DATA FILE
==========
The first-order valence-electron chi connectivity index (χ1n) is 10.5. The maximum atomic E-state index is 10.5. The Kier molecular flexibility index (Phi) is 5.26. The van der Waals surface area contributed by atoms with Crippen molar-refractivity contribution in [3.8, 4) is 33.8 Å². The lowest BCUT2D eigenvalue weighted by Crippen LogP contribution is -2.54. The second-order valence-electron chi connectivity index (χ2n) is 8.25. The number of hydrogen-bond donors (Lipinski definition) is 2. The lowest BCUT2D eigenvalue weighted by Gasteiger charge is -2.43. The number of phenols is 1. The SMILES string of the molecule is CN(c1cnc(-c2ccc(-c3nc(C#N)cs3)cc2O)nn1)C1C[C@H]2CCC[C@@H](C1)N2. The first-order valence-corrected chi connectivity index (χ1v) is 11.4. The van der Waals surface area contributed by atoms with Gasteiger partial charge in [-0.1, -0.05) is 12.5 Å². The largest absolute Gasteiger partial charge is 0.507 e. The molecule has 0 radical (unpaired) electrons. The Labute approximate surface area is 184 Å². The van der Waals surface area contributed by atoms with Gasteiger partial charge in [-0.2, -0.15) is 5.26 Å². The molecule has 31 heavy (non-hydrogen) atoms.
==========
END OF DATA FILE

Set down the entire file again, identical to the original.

The first-order valence-electron chi connectivity index (χ1n) is 10.5. The maximum atomic E-state index is 10.5. The Kier molecular flexibility index (Phi) is 5.26. The van der Waals surface area contributed by atoms with Crippen molar-refractivity contribution in [3.8, 4) is 33.8 Å². The lowest BCUT2D eigenvalue weighted by Crippen LogP contribution is -2.54. The second-order valence-electron chi connectivity index (χ2n) is 8.25. The number of hydrogen-bond donors (Lipinski definition) is 2. The lowest BCUT2D eigenvalue weighted by Gasteiger charge is -2.43. The number of phenols is 1. The SMILES string of the molecule is CN(c1cnc(-c2ccc(-c3nc(C#N)cs3)cc2O)nn1)C1C[C@H]2CCC[C@@H](C1)N2. The first-order valence-corrected chi connectivity index (χ1v) is 11.4. The van der Waals surface area contributed by atoms with Gasteiger partial charge in [-0.1, -0.05) is 12.5 Å². The largest absolute Gasteiger partial charge is 0.507 e. The molecule has 0 radical (unpaired) electrons. The Labute approximate surface area is 184 Å². The van der Waals surface area contributed by atoms with Gasteiger partial charge in [-0.2, -0.15) is 5.26 Å². The molecule has 31 heavy (non-hydrogen) atoms.